Mailinglist Archive: opensuse (5130 mails)

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Re: [SLE] Warning to Americans!(now going OT)
  • From: James Knott <james.knott@xxxxxxxxxx>
  • Date: Tue, 02 May 2006 19:37:01 -0400
  • Message-id: <4457ED1D.70101@xxxxxxxxxx>
Kevanf1 wrote:
> On 02/05/06, James Knott <james.knott@xxxxxxxxxx> wrote:
>> Kevanf1 wrote:
>> > There are alternatives but one is branded a conspiracy theorist if you
>> > so much as hint at the oil companies perhaps keeping them quiet. There
>> > is no reason why we shouldn't have safe engines running on
>> > water. There is no need to have a tank of highly flammable hydrogen
>> > gas (from the split H20) as it can be split in small quantities and
>> > fed into the engine that way.
>> ????
>> Splitting water into hydrogen and oxygen takes energy. Where does that
>> energy come from? Remember, you can never exceed 100% efficiency and
>> are unlikely to even reach it.
> Solar power. Admittedly, solar panels take energy to make them but I
> don't think they break down fast. So, this would mean that the energy
> put into making them can be regained from the use of the sun over its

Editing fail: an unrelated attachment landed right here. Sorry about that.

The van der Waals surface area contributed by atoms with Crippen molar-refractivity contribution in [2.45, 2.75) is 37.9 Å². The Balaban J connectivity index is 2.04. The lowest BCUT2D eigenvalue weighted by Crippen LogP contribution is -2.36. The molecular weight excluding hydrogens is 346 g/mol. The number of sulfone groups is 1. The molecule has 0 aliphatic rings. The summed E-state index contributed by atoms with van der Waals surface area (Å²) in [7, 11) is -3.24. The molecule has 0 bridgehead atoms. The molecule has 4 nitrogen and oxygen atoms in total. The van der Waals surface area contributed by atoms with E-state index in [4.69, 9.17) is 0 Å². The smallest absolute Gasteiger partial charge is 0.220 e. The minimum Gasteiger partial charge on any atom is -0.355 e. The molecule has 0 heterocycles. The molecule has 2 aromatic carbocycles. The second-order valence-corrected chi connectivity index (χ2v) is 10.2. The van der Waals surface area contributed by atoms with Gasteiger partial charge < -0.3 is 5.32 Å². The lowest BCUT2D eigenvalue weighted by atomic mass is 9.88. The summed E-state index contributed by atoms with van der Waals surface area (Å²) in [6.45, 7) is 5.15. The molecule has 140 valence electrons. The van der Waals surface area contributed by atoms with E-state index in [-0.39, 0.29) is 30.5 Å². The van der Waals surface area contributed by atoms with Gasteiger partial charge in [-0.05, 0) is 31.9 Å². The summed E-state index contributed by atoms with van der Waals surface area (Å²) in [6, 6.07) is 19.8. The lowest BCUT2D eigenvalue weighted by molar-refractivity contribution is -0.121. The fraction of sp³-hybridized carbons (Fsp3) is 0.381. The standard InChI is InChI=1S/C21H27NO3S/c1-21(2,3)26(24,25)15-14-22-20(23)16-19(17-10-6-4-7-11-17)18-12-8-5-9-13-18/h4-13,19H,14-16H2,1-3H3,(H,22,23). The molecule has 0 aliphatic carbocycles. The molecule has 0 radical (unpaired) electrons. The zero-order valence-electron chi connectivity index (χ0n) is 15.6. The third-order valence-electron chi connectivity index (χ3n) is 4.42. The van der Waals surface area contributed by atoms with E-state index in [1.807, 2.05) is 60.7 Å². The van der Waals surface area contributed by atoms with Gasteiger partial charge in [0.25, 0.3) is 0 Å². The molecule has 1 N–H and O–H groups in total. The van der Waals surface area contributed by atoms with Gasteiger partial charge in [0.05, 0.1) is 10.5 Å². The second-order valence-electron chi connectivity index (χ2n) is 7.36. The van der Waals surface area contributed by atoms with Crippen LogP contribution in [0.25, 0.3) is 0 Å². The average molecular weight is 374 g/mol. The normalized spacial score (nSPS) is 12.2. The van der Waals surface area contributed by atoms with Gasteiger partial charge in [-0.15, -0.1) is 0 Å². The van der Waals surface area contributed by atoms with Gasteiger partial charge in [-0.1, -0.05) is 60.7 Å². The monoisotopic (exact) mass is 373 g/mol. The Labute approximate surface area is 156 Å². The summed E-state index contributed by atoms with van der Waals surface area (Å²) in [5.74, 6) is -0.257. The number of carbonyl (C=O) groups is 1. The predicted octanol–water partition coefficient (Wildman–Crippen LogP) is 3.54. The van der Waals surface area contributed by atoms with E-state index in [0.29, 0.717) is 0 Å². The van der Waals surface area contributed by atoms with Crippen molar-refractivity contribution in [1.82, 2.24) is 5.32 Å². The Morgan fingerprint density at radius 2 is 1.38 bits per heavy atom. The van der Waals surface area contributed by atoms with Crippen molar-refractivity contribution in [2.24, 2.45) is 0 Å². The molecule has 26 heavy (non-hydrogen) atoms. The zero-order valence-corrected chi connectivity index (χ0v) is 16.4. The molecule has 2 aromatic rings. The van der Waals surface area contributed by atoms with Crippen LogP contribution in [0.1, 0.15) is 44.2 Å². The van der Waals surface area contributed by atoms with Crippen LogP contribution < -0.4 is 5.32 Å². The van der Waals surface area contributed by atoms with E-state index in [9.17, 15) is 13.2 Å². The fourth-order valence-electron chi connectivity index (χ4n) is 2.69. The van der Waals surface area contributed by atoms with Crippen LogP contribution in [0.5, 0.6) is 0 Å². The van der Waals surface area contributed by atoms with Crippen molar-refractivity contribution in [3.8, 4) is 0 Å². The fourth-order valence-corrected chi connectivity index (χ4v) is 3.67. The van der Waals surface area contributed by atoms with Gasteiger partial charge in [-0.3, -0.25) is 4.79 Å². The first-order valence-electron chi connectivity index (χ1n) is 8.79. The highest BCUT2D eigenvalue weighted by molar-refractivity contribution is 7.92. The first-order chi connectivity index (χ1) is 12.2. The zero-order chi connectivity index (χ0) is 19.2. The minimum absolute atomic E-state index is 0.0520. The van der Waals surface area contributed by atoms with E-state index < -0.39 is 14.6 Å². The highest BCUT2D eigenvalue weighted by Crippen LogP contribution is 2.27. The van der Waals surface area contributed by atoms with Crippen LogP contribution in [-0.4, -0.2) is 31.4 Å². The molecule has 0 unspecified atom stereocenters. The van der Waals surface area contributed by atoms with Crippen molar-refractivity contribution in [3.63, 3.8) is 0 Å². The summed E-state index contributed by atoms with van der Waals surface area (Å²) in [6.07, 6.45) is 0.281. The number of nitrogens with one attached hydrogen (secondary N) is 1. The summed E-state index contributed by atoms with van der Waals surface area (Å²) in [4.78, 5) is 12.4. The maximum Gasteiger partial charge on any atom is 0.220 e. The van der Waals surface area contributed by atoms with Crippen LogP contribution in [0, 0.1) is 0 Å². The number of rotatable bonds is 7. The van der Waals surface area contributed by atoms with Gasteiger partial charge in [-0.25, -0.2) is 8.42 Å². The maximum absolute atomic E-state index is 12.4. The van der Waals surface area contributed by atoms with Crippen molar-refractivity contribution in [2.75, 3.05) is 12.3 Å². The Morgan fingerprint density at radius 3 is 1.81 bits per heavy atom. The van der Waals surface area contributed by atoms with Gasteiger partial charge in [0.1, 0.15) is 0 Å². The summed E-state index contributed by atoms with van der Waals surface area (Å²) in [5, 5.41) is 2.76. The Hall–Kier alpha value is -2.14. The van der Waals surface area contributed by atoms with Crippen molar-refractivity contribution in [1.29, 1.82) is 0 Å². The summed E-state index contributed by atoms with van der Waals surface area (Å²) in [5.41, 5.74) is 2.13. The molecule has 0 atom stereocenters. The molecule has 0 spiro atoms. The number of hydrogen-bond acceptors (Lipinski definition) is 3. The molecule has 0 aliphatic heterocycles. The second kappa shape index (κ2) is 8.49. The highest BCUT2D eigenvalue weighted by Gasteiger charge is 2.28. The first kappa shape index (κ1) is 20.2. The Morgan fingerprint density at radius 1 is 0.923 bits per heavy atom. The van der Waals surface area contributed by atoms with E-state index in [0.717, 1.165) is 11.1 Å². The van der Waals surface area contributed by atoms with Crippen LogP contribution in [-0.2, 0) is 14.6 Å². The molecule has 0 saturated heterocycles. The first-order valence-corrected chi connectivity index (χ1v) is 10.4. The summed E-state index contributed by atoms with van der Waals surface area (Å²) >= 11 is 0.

> lifetime. The solar energy is then used to split the water. It
> doesn't take much in the way of electrical power to produce the two
> gases after all.

Given the maximum 100% efficiency limit, you'd have to provide as much
solar power as it takes to run the car. Can practical solar panels
produce that much? If so, why not power the wheels directly and
eliminate the losses in the hydrogen production and use? Then again,
the car would be a tad slow at night, unless you had some practical way
to store significant amounts of power.

> Agreed about the 100% efficiency, that's a pipe dream and totally
> unobtainable. However, we can maximise clean energy resources and
> combine them. Solar power being just one which can be converted to
> other uses.
> Personally, I'd love to have some solar voltaic panels put on my roof.
> It is feasible now but the price is prohibitive at the moment. Hopefully
> those prices will fall.

Using solar to supplement a home heating or electrical system is one
thing. Using it as the sole source of power for a car is another.

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